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The Social Costs of Blindness
Editor's Note: Mary Anne Burke is the former Director of Research at the Roeher Institute in Toronto. In April of 2004, she began working for the Global Forum for Health Research in Geneva, Switzerland.
Photo: Head shot of Mary Anne Burke.
"Seven out of ten Canadians would rather lose the use of their legs or hearing than their sight."
This rather startling statistic from the latest Environics poll doesn't surprise me. Going blind was always my biggest fear. Fifteen years ago, I would have been among those seven.
Fifteen years ago, my ten-year-old daughter, Hannah, was diagnosed with Retinitis Pigmentosa--and I would have given anything to be blind instead of her.
With Hannah, I began to explore the world of blindness. These past 15 years have been a real journey for me--a journey from fear to hope to joy.
I want to address three things: the construction of fear; the costs of exclusion; and the costs of the quest for perfection.
The Construction of Fear
Language is a powerful tool for generating fear. Here are just a few quotes I pulled off the internet:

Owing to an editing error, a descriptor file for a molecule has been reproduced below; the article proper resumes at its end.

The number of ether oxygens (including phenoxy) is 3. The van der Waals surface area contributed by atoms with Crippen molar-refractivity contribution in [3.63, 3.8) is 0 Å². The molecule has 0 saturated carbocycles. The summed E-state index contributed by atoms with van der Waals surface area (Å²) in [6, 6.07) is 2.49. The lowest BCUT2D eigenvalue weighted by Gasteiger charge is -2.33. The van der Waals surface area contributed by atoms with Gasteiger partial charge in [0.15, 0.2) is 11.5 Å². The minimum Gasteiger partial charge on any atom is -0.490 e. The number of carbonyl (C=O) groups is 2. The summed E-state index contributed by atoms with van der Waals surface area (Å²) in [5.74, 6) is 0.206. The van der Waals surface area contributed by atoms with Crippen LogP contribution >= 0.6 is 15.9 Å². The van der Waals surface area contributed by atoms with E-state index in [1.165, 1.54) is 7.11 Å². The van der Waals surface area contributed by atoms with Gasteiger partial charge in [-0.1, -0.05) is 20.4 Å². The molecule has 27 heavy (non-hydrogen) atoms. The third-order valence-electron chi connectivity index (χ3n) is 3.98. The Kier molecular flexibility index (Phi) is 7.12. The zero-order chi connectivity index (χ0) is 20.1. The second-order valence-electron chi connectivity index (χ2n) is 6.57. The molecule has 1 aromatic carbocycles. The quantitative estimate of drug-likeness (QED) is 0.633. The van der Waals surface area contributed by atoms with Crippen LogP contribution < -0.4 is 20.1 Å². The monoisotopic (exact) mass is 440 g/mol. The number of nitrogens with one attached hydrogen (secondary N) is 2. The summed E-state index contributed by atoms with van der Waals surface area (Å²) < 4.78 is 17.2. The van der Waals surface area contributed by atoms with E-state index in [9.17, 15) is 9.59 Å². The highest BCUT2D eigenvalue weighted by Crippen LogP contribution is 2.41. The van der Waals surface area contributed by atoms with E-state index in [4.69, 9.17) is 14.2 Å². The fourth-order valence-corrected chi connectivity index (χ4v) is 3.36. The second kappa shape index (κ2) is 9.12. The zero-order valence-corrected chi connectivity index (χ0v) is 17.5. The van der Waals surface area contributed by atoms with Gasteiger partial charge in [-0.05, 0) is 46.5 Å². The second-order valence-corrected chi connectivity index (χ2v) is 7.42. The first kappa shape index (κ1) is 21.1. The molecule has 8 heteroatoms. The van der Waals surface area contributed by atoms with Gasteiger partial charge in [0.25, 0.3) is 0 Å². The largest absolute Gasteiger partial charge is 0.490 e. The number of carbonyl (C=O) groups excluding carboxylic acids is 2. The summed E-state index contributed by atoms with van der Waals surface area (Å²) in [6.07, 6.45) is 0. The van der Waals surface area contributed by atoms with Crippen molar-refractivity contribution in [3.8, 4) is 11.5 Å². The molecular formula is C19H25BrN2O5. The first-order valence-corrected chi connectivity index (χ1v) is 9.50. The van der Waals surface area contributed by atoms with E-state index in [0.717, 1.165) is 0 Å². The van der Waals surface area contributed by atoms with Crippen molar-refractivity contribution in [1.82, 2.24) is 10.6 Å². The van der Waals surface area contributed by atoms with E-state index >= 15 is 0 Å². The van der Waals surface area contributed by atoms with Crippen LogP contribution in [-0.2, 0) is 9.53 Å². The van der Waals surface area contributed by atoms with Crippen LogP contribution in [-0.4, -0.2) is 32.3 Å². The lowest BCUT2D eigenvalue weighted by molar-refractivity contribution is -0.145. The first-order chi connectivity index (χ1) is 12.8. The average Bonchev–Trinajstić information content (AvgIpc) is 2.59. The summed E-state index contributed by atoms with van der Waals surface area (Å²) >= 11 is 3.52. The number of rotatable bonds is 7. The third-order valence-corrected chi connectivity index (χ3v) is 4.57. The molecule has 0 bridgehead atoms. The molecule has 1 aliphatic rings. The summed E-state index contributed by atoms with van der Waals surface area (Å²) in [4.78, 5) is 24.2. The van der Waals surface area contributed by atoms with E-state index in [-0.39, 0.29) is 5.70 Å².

"Blindness occurring in infancy and childhood is a long-lasting drain, both in terms of social dependence and lost productivity."--International Council of Ophthalmology
"The loss of eyesight is one of the most serious misfortunes that can befall a person" and "... blindness is not only a public health and social problem. Apart from the unspeakable suffering and hardship ... it ... is a serious drain on the national economy."-W.H.O. Fact Sheet number 142
Imagine being a parent of a child newly diagnosed with blindness and seeing these words. Imagine what thoughts a blind person would have on hearing those words.
A 2002 Roeher Institute review of medical textbooks found that "medical students are trained from the outset to view disability as 'abnormal', a 'defect' ... Disability is equated with abnormality, individual pathology, personal suffering, and familial and societal burden."
Fear is engendered not just around a diagnosis of blindness, but even the possibility of blindness. For example, one much-used textbook by Marteau and Richards describes individuals "condemned to a life sentence in the knowledge that they, or their children, will suffer from an incurable genetic disease."
From a sociological perspective, language both creates and is created by a hierarchy, wherein members of society who hold greater amounts of power ascribe status to those below them and influence their degree of participation in society. As the disability scholar, Linton, states in "Claiming Disability: Knowledge and Identity":
"... Language that conveys passivity and victimization reinforces certain stereotypes ... Much of the language used to depict disabled persons relates the lack of control to the perceived incapacities, and implies that sadness and misery are the product of the disabling condition."